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Supporting women at risk of breach
Pilot project shows value of supporting women at risk of breaching their community order.

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From Court to Support

Recently I was fortunate enough to be commissioned by Brighton Women’s Centre (BWC) to evaluate a pilot project supporting women at risk of breaching their community sentences. I’ve evaluated many different criminal justice initiatives but this was the first time I’d had the chance to look at a dedicated breach intervention.

The ‘From Court to Support’ (FC2S) initiative was designed specifically to support women at Breach Court or in danger of being breached, with the aim of diverting women away from custodial sentences.

FC2S was part of the Inspire service whose remit is to support women with multiple vulnerabilities at all stages of involvement in the criminal justice system. Inspire includes a prison link (Through-The-Gate) service and access to a Women’s Accommodation Support Service. Inspire is characterised by a number of key principles:

  • A trauma-informed approach
  • Staff and clients working together to support each woman to find the freedom, strength and power to change her life
  • A partnership approach to develop safe, supportive women-only spaces enhancing the number of women who can access support


The project ran for two years from April 2021 and worked with 69 women who had either been breached or were at risk of breach. Most were living with multiple disadvantages and required intensive support. Initially referral rates from probation officers were low as a result of two external factors. Firstly, the probation service was in the middle of being reunified with many staff moving offices and roles and secondly, there remained COVID restrictions which restricted the number of in-person breach courts where FC2S staff could approach women in need of the service in person.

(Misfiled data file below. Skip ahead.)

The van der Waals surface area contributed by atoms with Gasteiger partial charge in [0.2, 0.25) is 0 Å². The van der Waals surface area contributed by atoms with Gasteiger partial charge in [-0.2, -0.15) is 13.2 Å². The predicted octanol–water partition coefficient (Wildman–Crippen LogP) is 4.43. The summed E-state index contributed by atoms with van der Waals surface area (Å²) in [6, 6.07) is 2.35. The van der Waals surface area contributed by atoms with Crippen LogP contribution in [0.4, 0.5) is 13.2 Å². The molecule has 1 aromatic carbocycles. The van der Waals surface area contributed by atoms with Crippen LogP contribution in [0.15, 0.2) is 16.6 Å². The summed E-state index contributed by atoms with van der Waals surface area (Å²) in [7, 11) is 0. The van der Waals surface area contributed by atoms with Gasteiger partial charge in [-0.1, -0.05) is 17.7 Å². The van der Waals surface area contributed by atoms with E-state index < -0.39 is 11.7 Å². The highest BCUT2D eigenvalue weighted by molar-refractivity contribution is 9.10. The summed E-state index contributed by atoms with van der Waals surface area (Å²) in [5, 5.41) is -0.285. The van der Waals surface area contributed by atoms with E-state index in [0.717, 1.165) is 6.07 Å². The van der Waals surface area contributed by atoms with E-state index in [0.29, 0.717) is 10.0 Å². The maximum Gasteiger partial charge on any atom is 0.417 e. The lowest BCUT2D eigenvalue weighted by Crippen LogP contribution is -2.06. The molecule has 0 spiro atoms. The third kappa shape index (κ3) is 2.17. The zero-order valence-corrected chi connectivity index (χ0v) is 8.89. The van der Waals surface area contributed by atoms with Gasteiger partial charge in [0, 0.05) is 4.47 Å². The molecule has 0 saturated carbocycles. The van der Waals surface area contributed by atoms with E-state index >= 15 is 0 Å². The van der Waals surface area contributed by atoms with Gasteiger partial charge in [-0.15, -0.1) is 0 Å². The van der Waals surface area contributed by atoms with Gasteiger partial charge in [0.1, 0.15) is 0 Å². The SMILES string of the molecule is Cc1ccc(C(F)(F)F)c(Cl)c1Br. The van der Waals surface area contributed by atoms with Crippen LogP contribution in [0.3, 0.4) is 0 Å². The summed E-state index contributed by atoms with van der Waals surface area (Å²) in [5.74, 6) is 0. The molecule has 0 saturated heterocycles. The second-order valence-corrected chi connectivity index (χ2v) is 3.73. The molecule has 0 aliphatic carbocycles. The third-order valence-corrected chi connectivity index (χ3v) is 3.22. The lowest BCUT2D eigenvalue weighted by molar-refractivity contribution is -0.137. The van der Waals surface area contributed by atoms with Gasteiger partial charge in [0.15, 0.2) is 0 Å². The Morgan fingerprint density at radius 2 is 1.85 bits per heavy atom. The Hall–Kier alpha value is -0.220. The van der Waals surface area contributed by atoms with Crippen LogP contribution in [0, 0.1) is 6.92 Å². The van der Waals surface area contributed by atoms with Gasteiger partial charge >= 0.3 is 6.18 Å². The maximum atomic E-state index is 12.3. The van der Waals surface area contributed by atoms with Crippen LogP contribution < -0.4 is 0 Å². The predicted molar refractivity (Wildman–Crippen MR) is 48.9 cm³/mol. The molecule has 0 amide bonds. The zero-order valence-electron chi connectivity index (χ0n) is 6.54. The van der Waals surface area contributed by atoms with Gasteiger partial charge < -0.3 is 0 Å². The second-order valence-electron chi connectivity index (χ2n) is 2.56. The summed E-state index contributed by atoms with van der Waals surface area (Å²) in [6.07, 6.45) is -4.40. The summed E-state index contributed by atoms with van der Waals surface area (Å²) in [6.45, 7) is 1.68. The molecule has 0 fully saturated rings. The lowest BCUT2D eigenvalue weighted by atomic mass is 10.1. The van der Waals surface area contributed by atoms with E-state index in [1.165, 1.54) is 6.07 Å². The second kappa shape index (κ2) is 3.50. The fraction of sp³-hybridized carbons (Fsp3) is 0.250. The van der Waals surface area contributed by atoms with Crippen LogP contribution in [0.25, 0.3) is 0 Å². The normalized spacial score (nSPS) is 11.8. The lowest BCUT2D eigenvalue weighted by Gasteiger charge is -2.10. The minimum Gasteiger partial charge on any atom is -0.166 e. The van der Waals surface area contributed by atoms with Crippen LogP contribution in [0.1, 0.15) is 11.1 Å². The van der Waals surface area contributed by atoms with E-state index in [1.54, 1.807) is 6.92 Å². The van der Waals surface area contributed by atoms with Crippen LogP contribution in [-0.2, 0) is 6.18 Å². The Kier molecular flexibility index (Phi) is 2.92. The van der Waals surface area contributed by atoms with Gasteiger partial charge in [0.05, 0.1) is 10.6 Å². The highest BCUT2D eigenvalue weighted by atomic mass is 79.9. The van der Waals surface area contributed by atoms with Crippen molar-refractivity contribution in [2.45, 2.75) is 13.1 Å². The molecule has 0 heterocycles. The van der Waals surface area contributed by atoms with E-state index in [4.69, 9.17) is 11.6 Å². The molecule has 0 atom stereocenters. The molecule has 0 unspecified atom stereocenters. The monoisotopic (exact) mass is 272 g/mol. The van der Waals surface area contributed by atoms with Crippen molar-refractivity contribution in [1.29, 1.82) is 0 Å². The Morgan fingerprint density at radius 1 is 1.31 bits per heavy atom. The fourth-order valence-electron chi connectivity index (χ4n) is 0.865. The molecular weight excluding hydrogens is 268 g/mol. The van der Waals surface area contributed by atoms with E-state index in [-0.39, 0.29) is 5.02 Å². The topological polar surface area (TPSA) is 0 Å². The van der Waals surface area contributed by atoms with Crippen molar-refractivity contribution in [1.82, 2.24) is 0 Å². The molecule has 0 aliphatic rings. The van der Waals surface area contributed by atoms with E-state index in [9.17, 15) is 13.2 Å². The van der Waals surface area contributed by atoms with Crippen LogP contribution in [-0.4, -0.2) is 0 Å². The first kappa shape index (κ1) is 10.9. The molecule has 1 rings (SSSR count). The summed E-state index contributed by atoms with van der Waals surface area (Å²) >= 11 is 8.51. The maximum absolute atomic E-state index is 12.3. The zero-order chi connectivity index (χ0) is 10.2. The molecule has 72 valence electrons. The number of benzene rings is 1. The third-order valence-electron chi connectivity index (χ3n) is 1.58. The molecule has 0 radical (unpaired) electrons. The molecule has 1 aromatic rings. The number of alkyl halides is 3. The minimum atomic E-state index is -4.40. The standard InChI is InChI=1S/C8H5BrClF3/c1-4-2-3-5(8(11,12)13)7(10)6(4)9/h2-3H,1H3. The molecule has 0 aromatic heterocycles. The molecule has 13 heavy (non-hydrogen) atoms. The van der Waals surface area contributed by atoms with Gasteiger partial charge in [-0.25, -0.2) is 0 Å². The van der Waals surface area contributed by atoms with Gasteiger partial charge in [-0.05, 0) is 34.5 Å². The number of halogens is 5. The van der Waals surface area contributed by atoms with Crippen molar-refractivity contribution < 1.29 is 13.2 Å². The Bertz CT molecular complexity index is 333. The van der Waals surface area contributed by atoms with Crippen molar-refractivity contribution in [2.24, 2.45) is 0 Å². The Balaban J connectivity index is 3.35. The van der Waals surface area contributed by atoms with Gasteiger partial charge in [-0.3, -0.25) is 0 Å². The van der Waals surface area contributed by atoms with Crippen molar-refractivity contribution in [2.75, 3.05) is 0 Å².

However, my evaluation found that these issues were resolved over the course of the project and stakeholders were very positive about the impact of FC2S. Probation staff acknowledged the need for the service with many women ending up going to prison “through the back door” because of breaching community sentences. Several probation staff also shared that they appreciated the opportunity to discuss complex cases with FC2S caseworkers and found this process valuable both in planning their work with the women on probation and coping with work stresses, no longer having to take sole responsibility for some distressed individuals often at risk of serious self-harm.

Women on the project valued the relationship with one worker who could help them with a range of issues – both chronic and emergency ones – over a sustained period of time.

Critical Success Factors

A number of critical success factors were identified, including:

  • Ownership of the joint project by the probation service. Once the initial disruption caused by reunification had settled down, the championing of the project by the probation area’s lead for women led to much higher levels of referrals.
  • The very positive attitude of court probation staff was praised with both FC2S caseworkers and women using the service welcomed and probation staff being proactive in referring potential clients of FC2S, even when the caseworkers were elsewhere. An excellent working relationship developed which meant that referrals were often made informally, without making demands for paperwork on referrers which, of course, encouraged further referrals.
  • The holistic, trauma-informed approach adopted by the FC2S caseworkers was seen as being vital to the successful engagement of women who mainly had multiple needs. Caseworkers also had the time to deliver a more extensive and intensive casework, approach addressing all of a woman’s needs in partnership with her, co-ordinating the access to and delivery of other specialist services and providing an advocacy service when needed. Essentially, FC2S had more time to provide an individualised service to women attending the project than probation staff.
  • The FC2S model was also a good fit with the probation approach. Caseworkers developed working contracts with the women which set boundaries, encouraged them to keep in touch and were careful to emphasise that they were working alongside the probation service and did not cast probation officers as the “bad cop”. The opportunity to work alongside probation staff at a number of “Breakfast Clubs” was seen as an excellent way of making contact with potential project users.
  • There was a consensus that perhaps the most valuable feature of the project was its open-ended model which meant no limits were placed on how long it took a woman to engage nor how long they could access help and support. This enabled caseworkers to adopt an assertive outreach approach, repeatedly making contact with initially reluctant women to offer help, sometimes over weeks and months which resulted in many women eventually engaging. It was acknowledged that this is a resource-intensive model.

Future plans

BWC has received funding from the Ministry of Justice to establish an ongoing FC2S service with the aim of diverting more women from prison.

Readers interested in seeing the full report can do so here.

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